My review time is when I am made aware of project status. I work on the review first thing in the morning to remind myself of what needs my attention. If it doesn’t go in the review, I might forget about it because it is lost in my Projects perspective which has a large number of projects (active and on hold).

1 Like

You present an alternative for the On Hold status – anything that is not active. I tend to like this approach if for no other reason than that it is simply a binary yes/no decision. I realize a few other insights are helpful.

  • Putting a Project to On Hold only removes it from Perspective views per filter settings. It will still show in Review.
  • Deferring a Project does not guarantee that it shows up again on the defer date. It only guarantees that it remains out of sight until its defer date is reached, and then only in Perspectives that are limited to available views.
  • Deferring a Project does not remove it from a Review cycle.

My overriding interest is to remove the Project from all views as much as possible until the defer date is reached. In this case, the best choice is to defer it, put it on hold, and move the next review date to the defer date. This is also a case where the Project is something I desire to do, not a demand that I must do. In the latter case, I would apply a flagged task at the start as a reminder to initiate the Project. In the former, I will be inclined to leave the Project at On Hold and allow that it goes active when I choose to start it.

@wilsonng – As to review cycles, I use a rubric akin to this:

  • 1 day – active and in need of ongoing attention
  • 3 days – active, and I need to remind myself
  • 5 days – active, external input is pending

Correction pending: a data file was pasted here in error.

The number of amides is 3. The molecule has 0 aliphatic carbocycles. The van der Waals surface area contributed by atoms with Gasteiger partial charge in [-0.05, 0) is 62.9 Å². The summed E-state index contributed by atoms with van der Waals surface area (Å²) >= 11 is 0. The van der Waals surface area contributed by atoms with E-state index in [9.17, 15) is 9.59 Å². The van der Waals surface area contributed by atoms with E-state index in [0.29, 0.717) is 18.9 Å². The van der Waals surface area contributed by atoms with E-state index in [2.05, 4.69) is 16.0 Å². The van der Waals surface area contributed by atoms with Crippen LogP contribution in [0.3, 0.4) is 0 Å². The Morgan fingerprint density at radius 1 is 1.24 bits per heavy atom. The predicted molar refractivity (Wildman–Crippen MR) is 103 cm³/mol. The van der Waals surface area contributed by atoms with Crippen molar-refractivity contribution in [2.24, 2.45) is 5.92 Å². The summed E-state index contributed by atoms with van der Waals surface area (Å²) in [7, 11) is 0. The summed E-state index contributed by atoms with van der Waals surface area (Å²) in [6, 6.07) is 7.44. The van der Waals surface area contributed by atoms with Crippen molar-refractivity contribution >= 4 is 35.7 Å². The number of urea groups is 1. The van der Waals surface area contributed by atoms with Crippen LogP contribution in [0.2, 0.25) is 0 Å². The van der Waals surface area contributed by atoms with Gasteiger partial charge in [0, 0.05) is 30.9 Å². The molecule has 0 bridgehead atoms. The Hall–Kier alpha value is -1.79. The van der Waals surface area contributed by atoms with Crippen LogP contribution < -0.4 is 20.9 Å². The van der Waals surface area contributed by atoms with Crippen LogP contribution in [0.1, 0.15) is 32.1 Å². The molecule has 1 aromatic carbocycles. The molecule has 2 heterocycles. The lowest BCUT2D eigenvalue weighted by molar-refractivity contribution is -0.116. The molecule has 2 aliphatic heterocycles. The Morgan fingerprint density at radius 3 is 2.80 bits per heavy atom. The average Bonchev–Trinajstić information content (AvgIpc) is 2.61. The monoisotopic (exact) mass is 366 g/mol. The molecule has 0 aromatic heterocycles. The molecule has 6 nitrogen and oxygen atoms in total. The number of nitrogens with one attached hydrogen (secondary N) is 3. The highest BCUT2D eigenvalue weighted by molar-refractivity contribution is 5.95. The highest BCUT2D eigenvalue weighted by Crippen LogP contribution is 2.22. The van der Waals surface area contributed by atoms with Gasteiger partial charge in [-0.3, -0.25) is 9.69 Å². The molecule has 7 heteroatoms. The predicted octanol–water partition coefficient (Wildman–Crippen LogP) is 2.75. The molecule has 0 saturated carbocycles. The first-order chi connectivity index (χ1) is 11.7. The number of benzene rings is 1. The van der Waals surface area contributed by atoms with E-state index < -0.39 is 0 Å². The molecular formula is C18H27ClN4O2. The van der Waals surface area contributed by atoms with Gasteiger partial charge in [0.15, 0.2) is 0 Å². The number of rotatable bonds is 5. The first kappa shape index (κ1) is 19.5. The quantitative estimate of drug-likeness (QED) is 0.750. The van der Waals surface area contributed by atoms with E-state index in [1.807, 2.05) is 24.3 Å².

• 1 week/Fridays – single action administrative Projects
  • 1 wk – on hold, and I need to remind myself
  • 3 wks – on hold in general


JJW

1 Like

yes, i also rarely look at my Projects perspective except during creation of new projects or to see the overall landscape of my folders and projects.

I have my Big Rocks perspective which shows only Active projects. I figured that I would go here to look at any projects I want to work on in the next 7 days. Anything that is not being worked on will be set to on hold and will be hidden from this view.

Then I have the On Hold perspective which shows all projects that are not available (deferred or on hold). I don’t really look at this unless I complete a current project and want to look for the next on hold project to activate.

I agree with your review cycles. Any active project that has a lot of daily changes will get a 1 day review. Most of my projects can go on the 3 to 5 day reviews.

Some of my single action lists gets changed a lot (my wife’s Honey-Do list, for example) and I’ll need to review it every day. My Office Single Actions can change daily and will need to reviewed daily. But my other single action lists can get the 1 week review cycle.

I had put my ramblings about active/on hold projects in writing a while ago here…

Use location based reminders as well.

For places I visit sporadically I‘ve got a whole sub-group of contexts: @Munich, @Cottage and so on.
They’re filtered out of my usual perspectives, but when I get there, a popup reminds me to ‚try this restaurant in Munich‘ or ‚to fix the chair at the cottage‘.

Of course, other tasks in that project ‚fix the cairr at the cottage‘ might have other contexts, e.g. ‚get glue for the chair‘ with a context of ‚errands‘.

Real world application: I‘ve got a sturdy plastic box in the cellar that only contains the stuff I want to take to/from the cottage. In case anything is too big for it, I stick a PostIt to it. Makes no sense in stuffing OF with a list of „pack this and that“. In case anything takes less than two minutes, do it immediately.